There’s a danger, I think, that comes with searching for Christ figures in literature. They are usually the character in the story that makes sacrifices, is good with children, and/or experiences physical suffering. By assigning these characters the title of the Christ figure, readers accentuate the importance and power of the character’s sacrifices and morality. The issue with this – it excludes characters in literature who are women, and it excludes non-Christian readers, or those who have no exposure to the Christian religion, from a full reading of the text and the author’s intention in the crafting of a character.
Turning to Zora Neale Hurston, we discussed on Monday the lack of reverence for religion in Mules and Men. This can be seen in stories like the tale of why the church split, as Charlie explains that Christ glued together eleven rocks to build his church on. Hurston’s folklore involved a satire of Christianity as the religion of colonialism, which was imposed on African Americans who were deemed “never ready” to accept religion. Taking this point from our Mules and Men discussion, I identified John Redding as a possible Christ figure in Wednesday’s reading due to the heavy influence religion, or the critique and satire of it, had in other works of Hurston’s. Christianity plays an important role in the history and folklore that Hurston is attempting to preserve and share through her writing.
So, I guess the question I am asking of myself and others here is what is the danger of automatically identifying good male characters as Christ figures in literature? How can we reconcile this with the intention of authors and the influence Christianity has on so many works of literature? I know this is a lot broader than the specific readings we discussed this week, but the question of why so many of us posed questions about Christianity really stuck with me. Why do we (I) instinctively read this way?
After my presentation on Monday, I was having trouble placing Zora Neale Hurston within the New Negro ideology. I wondered if I misidentified the New Negro idea, as presented by Alain Locke. I questioned why she would write these stories that seemed so stereotypical of an African-American experience in the South. With the freedom offered by the Harlem Renaissance and the opportunity to express oneself for the first time, I wondered why Hurston would returned to these images. I seriously considered whether Hurston was participating in minstrelsy through this portrayal.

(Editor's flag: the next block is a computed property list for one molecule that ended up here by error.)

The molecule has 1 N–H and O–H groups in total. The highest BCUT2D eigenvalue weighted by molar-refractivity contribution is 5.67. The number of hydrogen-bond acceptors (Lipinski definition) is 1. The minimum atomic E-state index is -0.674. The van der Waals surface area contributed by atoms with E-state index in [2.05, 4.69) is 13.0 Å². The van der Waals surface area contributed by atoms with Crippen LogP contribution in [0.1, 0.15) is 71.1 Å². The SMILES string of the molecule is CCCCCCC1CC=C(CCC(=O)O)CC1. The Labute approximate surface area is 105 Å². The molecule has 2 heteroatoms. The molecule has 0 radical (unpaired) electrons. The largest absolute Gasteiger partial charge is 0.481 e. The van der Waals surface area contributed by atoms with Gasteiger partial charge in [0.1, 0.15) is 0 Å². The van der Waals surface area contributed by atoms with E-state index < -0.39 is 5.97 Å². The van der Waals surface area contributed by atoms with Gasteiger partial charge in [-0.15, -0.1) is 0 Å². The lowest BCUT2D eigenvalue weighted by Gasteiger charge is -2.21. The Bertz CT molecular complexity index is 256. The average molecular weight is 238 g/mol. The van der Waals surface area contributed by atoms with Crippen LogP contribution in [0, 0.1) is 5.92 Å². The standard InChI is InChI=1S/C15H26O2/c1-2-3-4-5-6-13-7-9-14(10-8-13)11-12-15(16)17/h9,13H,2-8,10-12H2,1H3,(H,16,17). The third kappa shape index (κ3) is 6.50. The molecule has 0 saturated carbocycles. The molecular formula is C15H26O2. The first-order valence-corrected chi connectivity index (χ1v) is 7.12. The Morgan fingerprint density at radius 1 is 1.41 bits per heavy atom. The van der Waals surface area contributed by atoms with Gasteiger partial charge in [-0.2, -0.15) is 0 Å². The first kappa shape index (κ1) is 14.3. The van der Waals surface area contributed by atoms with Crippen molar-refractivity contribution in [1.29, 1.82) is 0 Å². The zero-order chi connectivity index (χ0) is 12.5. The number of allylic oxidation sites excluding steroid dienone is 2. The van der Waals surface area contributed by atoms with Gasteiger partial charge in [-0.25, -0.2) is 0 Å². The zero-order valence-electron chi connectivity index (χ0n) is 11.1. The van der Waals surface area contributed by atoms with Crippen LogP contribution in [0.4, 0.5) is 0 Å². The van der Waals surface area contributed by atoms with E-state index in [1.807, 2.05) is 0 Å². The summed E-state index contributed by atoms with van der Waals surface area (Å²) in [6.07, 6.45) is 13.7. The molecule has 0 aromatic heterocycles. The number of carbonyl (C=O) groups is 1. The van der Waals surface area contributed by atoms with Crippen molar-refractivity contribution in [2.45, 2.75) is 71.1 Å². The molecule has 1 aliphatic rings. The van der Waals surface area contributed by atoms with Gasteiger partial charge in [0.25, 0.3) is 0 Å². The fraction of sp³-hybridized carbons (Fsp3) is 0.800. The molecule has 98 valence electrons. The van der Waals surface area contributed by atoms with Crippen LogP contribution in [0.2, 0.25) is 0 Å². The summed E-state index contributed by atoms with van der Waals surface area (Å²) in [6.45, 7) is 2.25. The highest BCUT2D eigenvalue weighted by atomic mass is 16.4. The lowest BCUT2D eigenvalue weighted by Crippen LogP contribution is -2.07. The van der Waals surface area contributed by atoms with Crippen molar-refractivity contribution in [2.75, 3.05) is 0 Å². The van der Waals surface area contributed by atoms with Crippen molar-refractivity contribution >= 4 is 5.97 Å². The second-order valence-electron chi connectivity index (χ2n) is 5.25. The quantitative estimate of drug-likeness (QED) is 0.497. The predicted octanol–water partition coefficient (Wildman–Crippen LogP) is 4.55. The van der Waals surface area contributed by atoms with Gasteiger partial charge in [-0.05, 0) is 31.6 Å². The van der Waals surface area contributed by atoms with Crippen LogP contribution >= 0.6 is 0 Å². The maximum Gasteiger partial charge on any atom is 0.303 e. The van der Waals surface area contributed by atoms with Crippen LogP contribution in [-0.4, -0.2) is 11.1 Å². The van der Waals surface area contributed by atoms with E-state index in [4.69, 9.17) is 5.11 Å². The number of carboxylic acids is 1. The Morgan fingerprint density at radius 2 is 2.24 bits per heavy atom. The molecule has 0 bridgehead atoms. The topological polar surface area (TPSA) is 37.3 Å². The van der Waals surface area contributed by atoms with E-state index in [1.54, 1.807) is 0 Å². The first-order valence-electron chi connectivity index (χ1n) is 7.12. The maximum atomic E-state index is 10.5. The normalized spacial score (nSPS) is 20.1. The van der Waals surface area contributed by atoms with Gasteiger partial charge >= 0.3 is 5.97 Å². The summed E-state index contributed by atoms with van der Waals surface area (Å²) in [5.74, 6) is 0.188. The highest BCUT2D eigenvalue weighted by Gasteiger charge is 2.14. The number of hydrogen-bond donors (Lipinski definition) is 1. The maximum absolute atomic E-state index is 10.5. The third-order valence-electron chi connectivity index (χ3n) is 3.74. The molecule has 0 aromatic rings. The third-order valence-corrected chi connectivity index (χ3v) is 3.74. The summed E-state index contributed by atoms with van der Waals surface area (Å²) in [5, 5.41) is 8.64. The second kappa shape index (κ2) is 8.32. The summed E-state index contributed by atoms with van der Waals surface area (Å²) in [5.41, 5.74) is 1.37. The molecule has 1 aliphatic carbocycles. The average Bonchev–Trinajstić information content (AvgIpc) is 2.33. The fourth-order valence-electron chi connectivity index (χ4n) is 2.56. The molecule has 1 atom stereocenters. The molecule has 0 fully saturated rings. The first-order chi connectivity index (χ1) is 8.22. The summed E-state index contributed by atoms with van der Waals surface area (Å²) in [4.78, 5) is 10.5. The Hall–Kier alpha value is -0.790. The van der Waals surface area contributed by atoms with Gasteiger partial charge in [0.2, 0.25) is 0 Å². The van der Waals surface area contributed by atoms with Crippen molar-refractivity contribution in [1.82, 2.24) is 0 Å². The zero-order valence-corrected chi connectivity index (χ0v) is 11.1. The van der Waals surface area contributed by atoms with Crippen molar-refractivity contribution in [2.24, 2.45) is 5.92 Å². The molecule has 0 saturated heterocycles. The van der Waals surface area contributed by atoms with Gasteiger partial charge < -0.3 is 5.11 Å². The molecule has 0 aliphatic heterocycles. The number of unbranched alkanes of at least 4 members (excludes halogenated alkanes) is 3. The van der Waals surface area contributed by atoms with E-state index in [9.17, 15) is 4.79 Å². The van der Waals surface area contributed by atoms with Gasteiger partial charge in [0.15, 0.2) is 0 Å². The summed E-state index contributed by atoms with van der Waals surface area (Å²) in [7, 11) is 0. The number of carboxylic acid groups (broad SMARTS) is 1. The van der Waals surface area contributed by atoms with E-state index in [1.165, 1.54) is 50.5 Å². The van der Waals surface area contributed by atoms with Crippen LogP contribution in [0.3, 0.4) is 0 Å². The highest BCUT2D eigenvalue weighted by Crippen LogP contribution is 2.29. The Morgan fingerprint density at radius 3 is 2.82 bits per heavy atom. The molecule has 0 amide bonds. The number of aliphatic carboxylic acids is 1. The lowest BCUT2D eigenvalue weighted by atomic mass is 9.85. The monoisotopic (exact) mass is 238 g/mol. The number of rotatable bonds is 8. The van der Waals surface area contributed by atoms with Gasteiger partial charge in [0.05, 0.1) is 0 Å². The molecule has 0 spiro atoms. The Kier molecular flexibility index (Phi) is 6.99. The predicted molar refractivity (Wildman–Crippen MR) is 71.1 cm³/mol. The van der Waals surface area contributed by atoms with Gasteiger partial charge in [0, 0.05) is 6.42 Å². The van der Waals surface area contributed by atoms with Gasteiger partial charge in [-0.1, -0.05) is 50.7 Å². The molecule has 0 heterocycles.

However, what Professor Kinyon said in class on Wednesday about this point has really stuck with me. Hurston’s approach in writing Mules and Men doesn’t have anything to do with the racist and stereotypical portrayals of African-Americans by whites. Hurston is showing African-Americans, plain and simple, and what white people choose to think about the individuals she has depicted is irrelevant.
While I agree with this analysis of Hurston’s approach, I wonder if we are returning to the conversation we had earlier in the semester on art being apolitical. The presentation of stereotypical characters in addition to the cakewalk in Hurston’s work attempts to present these aspects of African-American life outside of their political meanings during Hurston’s time. However, while Hurston attempts to preserve these cultural practices, I assert that by the time she writes these works, these practices have already been lost. They can now longer exist as purely representations of African-American culture; viewing them in that light would allow art to be apolitical and ignorant of the political moment. While I have come to terms with why Hurston wants to preserve these cultural remnants, I moved to the question of whether that is possible and, at the moment, I am leaning toward the idea that, as soon as minstrelsy altered the political weight of these cultural practices, these practices were lost and could not be recovered. In line with Professor’s paper, it seems that preservation is not an accurate representation of Huston’s work in Mules and Men or “Color Struck.” Rather, despite the joy that is depicted at times throughout these works, this writing is a eulogy for what has been lost, not a preservation of what is slipping away. Hurston gives a eulogy for the image of the Black southerner and the cakewalk dance, pure black expressions now always connected to minstrelsy and the political gain of whites. All art is political and, by looking at Hurston through this line of thinking, her work aligns more closely to the politically-bent New Negro ideology of Locke than I initially surmised.